Modulation of Growth Performance and Intestinal Microbiota in Chickens Fed Plant Extracts or Virginiamycin.
ABSTRACT: In this study, the effects of plant extracts (PEs) and virginiamycin (VIRG) on broiler growth performance, as well as on host intestinal microbiota composition and function were investigated. A total of 288 one-day-old male Cobb broiler chickens were randomly divided into four treatment groups (with six replicates per group). The duodenal, ileal, and cecal content of six broilers per treatment group after 14 and 28 days of treatment were sampled. This material was used for high-throughput Illumina sequencing of the V3-V4 region of the 16S rRNA gene. The results showed that chickens fed 400 mg/kg plant extracts (HPE group) had significantly higher average body weights at day 28 as compared to the control group (CT; P < 0.05), and lower feed-to-meat ratios over days 15-42 (P < 0.01). Within the HPE group at day 14, the relative abundances of two bacterial phyla and 10 bacterial genera increased significantly in the ileal microbiota, and the relative abundance of three bacterial phyla and four bacterial genera decreased. The relative abundance of the genus Lactobacillus in the cecal microbiota decreased from 21.48% (CT group) to 8.41% (fed 200 mg/kg PEs; LPE group), 4.2% (HPE group), and 6.58% (fed 30 mg/kg virginiamycin; VIRG group) after 28 days. In contrast, Faecalibacterium and unclassified Rikenellaceae increased in abundance in the HPE group (from 18 to 28.46% and from 10.83 to 27.63%, respectively), while Bacteroides (36.7%) and Lachnospiraceae increased in abundance in the VIRG group. PICRUSt function analysis showed that the ileal microbiota of the PE treatment groups were more enriched in genes related to the meolism of cofactors and vitamins. In addition, the cecal microbiotas of the LPE and HPE groups were enriched in genes predicted to encode enzymes within 15 and 20 pathways, respectively. These pathways included protein digestion and absorption, amino acid metabolism, lipid biosynthesis, lipopolysaccharide biosynthesis, the citrate cycle (TCA cycle), and lipoic acid metabolism. Similarly, the VIRG group was enriched in 55 metabolic pathways (17 in the duodenum, 18 in the ileum, and 20 in the cecum) on day 28 (P < 0.05). Thus, the results indicated that the observed increase in broiler growth performance after PE or VIRG supplementation might be attributed to an improvement in intestinal microbial composition and metabolic function.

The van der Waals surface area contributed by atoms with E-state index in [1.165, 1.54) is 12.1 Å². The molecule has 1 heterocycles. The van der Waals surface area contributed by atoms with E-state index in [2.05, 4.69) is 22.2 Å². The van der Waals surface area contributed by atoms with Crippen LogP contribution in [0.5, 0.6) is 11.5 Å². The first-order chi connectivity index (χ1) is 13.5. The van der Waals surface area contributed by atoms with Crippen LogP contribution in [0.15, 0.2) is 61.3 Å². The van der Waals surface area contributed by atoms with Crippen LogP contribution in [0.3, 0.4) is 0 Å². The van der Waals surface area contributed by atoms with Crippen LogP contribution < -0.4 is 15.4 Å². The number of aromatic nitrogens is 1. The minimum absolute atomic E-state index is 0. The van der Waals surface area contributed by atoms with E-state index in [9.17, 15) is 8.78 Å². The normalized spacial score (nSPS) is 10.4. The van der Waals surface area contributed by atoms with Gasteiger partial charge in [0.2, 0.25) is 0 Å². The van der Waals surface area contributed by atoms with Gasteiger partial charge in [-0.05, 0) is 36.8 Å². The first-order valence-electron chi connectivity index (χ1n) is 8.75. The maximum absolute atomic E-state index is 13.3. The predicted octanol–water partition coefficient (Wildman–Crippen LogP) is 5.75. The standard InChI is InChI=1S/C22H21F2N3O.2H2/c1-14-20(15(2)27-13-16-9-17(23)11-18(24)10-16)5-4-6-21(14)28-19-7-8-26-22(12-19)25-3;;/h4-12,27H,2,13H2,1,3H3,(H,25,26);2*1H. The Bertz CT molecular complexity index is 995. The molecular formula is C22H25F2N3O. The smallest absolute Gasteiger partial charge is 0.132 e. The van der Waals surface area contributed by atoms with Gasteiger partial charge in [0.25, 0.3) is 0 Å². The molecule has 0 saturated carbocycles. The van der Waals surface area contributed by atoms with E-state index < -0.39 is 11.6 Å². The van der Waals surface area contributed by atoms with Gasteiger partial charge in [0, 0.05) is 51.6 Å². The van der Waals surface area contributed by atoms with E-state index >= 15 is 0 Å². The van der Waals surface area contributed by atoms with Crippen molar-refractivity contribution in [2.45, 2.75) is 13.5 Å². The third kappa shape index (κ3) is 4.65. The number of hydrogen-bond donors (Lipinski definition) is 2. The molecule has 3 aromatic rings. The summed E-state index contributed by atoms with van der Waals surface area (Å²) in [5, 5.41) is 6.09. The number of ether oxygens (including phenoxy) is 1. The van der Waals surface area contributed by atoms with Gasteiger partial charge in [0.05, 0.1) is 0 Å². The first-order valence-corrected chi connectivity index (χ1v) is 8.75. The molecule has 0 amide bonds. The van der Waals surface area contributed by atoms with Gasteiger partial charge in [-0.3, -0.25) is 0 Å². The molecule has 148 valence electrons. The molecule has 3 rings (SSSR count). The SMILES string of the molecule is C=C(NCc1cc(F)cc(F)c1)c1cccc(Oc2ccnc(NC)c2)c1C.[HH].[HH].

Project description:This study investigated the cecal microbiota and serum metabolite profile of chickens fed with plant essential oils (PEO) or virginiamycin (VIRG) using high-throughput 16S rRNA gene sequencing and untargeted metabolomics approach. The main aim of this work was to explore the biochemical mechanisms involved in the improved growth performance of antibiotics and their alternatives in animal production. The results showed that both PEO and VIRG treatment significantly increased the relative abundance of phyla Bacteroidetes and decreased the abundance of phyla Firmicutes and genus of Lactobacillus in cecal microbiota of chickens. Compared to the control group (CT group), the relative abundance of genus of Alistipes, unclassified Rikenellaceae, Roseburia, and Anaeroplasma was enriched in the PEO group; that of genus Bacteroides, Lachnospiraceae, and unclassified Enterobacteriaceae was enriched in the cecal microbiota of the VIRG group. Untargeted metabolomics analyses revealed that the PEO treatment modified 102 metabolites and 3 KEGG pathways (primary bile acid biosynthesis and phenylalanine metabolism) in the cecal microbiota, and 81 metabolites and relevant KEGG pathways (fructose and mannose metabolism, biosynthesis of unsaturated fatty acids, and linoleic acid.) in the serum of the chicken. Compared to the CT group, VIRG treatment group differed 217 metabolites and 10 KEGG pathways in cecal contents and 142 metabolites and 7 KEGG pathways in serum of chickens. Pearson's correlation analysis showed that phyla Bacteroidetes and genus of Bacteroides, Alistipes, and unclassified Rikenellaceae (in the VIRG and PE group) were positively correlated with many lipid metabolites. However, phyla Firmicutes and genera Lactobacillus (higher in the CT group) were negatively correlated with the lipid and thymine metabolism, and positively correlated with hydroxyisocaproic acid, cytosine, and taurine. This study shows that dietary supplementation with PEO and VIRG altered the composition and metabolism profile of the cecal microbiota, modified the serum metabolism profile.
Project description:BACKGROUND: The emergence and spread of antibiotic resistance in pathogens have led to a restriction on the use of antibiotic growth promoters (AGPs) in animal feed in some countries. The potential negative after-effects of a ban on AGPs could be mitigated by improving animal intestinal health with prebiotic dietary fibers such as xylo-oligosaccharides (XOS). However, the mechanism(s) by which an antibiotic or prebiotic contributes to the health and growth of animals are not well understood. Here, we evaluated XOS and virginiamycin (VIRG)-mediated changes in gut microbiota of broiler chickens using pyrosequencing of the 16S rRNA gene. RESULTS: There was a significant change in the relative abundance of certain bacteria, but the overall microbial diversity was not affected by treatment with either XOS or VIRG. Supplementation of HXOS (2 g XOS/kg diet) increased the proportion of Lactobacillus genus in the cecum, whereas Propionibacterium and Corynebacterium genera were enriched in the ileum of VIRG (16 mg/kg) treated birds. Furthermore, an increase in the cecal concentrations of acetate and propionate was observed in HXOS- and VIRG-fed chickens, respectively. These two groups of birds had better feed conversion efficiencies in comparison with the control group from day 7 to 21. In addition, temporal variations in the gut microbiota were evident in the chickens of different ages. CONCLUSIONS: Treatments with XOS or VIRG modified the relative abundance but not the presence or absence of specific microbial genus. The increase in both Lactobacillus spp. and acetate production in the cecum of HXOS-treated chickens may promote intestinal health.